Obituary: Santa Monica Resident James Kohfeld Passes Away
Posted Jun. 6, 2014, 9:12 am
Santa Monica resident James Kohfeld passed away on Sunday, June 1, after attending a “Celebration” of his life on Saturday that included a review of his life and a musical program presented by family and friends. Heartfelt tributes were gathered in a “Collection of Memories.”
Jim was a true Renaissance man. Not only did he possess musical gifts as a pianist, organist, choral conductor, violinist, violist, electric-bass guitarist, drummer, and tenor, but he won prizes for his artistic endeavors (oil painting, poetry), sports (mountain climbing, slalom skiing, tennis, and track), and home wine making.
He enjoyed gardening (producing food from his back yard farm of 12 fruit trees and an assortment of vegetables) and his hobby of wood-working (crafting an armoire, buffet, dinette table, and many other items for his home).
He earned a Master's Degree in Music Education from Columbia University where he studied a broad range of subjects including piano pedagogy, choral conducting and composition.
Simultaneously he studied piano at Juilliard and organ at Union Theological Seminary.
Subsequently he taught advanced piano, organ, music history, harmony, and composition at the college level and established a private piano studio.
He was heard in many solo piano recitals and performed piano concertos with the Brentwood-Westwood Symphony (Rachmaninoff Piano Concerto #2), Fresno Philharmonic (Grieg Piano Concerto in a minor) and the Palisades Symphony (Ravel Concerto for Piano and Orchestra).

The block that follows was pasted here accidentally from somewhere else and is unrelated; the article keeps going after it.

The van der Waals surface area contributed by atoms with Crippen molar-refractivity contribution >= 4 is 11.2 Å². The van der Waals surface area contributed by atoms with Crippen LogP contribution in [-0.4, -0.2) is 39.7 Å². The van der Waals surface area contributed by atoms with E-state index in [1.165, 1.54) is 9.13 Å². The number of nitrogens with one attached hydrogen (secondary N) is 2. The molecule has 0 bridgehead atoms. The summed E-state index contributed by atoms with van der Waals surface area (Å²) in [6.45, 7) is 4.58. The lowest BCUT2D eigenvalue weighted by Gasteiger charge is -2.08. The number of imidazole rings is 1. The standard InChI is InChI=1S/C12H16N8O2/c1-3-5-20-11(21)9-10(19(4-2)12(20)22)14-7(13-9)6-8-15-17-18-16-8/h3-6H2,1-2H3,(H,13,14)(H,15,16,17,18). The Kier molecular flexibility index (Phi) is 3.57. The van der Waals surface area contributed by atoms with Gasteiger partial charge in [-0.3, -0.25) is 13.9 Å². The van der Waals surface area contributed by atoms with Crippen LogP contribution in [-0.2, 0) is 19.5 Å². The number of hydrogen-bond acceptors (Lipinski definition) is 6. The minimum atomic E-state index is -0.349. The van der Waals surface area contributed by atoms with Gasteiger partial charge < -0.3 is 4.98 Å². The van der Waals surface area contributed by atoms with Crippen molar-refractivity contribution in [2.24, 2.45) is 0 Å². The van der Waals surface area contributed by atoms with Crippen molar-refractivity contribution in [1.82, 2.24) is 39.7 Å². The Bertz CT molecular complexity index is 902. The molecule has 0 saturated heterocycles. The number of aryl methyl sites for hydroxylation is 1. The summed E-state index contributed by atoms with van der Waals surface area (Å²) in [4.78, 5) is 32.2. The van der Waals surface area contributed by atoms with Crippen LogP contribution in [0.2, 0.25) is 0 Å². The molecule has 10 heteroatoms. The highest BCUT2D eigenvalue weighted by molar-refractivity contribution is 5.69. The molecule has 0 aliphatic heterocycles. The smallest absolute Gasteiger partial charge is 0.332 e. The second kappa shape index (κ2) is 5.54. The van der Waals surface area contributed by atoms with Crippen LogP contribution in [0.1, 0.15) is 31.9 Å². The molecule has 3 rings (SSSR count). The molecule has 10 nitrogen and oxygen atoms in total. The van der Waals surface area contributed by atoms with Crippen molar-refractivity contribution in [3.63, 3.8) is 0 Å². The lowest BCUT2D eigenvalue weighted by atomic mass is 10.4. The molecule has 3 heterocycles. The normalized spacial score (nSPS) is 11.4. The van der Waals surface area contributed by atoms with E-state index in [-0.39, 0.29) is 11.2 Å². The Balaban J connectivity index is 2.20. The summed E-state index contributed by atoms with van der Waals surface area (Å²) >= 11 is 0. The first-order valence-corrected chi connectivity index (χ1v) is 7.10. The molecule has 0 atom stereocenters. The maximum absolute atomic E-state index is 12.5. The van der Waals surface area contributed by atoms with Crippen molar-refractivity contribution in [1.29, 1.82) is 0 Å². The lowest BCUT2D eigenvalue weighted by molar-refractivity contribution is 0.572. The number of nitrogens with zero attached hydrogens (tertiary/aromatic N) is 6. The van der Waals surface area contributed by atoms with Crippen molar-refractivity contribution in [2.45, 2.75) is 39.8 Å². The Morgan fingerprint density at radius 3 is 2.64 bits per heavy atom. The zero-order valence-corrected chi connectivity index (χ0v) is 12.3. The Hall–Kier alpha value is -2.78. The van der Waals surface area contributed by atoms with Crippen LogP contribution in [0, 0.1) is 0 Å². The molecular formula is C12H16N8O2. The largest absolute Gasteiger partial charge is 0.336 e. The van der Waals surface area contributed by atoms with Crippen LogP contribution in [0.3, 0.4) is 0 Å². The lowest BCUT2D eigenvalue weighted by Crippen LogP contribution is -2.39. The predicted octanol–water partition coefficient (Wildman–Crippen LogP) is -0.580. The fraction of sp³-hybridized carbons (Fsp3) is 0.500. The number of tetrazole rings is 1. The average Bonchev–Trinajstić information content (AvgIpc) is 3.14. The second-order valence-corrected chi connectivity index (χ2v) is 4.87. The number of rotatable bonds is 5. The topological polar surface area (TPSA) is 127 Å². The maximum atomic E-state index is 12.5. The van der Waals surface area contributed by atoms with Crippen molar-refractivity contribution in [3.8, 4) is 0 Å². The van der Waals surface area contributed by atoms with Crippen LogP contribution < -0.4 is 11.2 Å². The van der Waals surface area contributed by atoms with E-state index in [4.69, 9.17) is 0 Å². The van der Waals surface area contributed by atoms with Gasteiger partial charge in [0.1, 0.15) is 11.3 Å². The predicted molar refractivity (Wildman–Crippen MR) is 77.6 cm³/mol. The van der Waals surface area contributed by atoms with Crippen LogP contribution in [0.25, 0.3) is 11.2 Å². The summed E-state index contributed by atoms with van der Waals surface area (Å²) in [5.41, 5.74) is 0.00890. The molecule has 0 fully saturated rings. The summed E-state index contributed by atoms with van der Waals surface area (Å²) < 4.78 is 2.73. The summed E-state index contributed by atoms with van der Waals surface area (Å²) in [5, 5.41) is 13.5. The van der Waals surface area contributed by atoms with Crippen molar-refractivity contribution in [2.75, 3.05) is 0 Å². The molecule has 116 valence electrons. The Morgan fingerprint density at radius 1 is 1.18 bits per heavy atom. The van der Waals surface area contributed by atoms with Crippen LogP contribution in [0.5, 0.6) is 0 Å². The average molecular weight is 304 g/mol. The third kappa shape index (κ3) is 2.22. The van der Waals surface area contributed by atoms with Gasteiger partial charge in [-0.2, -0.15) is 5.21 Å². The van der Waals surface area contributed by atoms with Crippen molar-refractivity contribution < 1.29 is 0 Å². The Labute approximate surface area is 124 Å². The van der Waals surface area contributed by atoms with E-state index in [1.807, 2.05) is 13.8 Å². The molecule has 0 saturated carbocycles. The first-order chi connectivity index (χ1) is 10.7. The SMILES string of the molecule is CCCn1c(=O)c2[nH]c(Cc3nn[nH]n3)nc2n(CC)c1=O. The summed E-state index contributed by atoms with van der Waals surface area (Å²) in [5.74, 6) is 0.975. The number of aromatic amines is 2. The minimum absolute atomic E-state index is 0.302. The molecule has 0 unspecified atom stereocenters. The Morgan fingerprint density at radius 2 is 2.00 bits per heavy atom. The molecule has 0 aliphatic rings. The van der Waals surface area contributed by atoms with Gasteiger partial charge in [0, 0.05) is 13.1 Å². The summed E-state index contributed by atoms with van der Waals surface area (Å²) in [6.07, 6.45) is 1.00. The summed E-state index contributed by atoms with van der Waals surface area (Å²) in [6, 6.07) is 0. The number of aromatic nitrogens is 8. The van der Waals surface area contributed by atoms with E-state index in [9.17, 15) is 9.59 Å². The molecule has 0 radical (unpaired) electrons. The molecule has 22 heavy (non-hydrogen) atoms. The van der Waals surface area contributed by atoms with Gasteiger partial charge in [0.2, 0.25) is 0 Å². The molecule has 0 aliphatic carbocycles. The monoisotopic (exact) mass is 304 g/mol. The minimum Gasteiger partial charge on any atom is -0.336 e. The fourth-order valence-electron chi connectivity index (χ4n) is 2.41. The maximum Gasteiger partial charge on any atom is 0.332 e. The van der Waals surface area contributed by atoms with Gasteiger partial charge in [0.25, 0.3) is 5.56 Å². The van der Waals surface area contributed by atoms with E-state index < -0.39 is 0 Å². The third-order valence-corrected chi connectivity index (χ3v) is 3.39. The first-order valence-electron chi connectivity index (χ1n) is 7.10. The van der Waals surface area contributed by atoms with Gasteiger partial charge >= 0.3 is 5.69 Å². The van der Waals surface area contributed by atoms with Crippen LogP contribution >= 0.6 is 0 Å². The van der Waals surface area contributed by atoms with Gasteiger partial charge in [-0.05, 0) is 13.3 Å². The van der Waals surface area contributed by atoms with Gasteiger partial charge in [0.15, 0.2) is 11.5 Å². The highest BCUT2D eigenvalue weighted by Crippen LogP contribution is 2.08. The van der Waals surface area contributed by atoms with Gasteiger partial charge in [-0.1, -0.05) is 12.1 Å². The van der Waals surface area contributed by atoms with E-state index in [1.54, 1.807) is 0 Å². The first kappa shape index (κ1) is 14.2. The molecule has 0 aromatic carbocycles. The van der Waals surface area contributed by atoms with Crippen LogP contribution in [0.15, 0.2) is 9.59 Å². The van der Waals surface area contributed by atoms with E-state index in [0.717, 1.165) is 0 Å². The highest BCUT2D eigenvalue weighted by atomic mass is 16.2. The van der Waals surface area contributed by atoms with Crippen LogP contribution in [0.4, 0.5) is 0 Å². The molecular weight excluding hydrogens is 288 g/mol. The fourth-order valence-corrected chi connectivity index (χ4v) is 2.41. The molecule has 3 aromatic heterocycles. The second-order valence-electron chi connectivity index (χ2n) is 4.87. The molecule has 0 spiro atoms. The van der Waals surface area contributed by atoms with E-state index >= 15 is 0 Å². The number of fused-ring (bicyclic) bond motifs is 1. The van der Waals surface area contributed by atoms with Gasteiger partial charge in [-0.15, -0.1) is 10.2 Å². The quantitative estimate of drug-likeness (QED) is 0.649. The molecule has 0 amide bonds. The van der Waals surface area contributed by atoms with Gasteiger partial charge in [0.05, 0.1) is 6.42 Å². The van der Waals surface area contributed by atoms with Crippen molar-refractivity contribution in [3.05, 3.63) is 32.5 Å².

He performed all 32 Beethoven piano sonatas, all 24 Chopin Etudes, most of Chopin's other compositions, and a multitude of works by other composers. He was a member of the West Los Angeles branch of the Music Teachers' Association of California and the Choral Conductors Guild.
His semi-professional choral groups were heard in numerous concerts including a performance at the Doheny Mansion as part of the Da Camera Society “Chamber Music in Historic Sites.”
They also performed with local symphony orchestras and were heard on radio.
A highlight of his career as a church choral conductor was a staged production of Bach’s St. Matthew Passion with professional soloists, antiphonal choir, boys’ choir, antiphonal orchestra, costumes, and lighting.
After earning a second degree in mathematics and physics, he worked for many years as a computer programmer analyst, first at Systems Development Corporation, then at Scientific Data Systems.
He also became a registered member of the Piano Technicians Guild and serviced pianos for private clients, churches, schools, and orchestras.
He is survived by his wife Virginia Kohfeld, daughter Dianna and her husband Jeff Pieper and their children Whitney and McKinley, and daughter Cheryl and her husband Jeff Gates and their children Gavin and Abby Gates.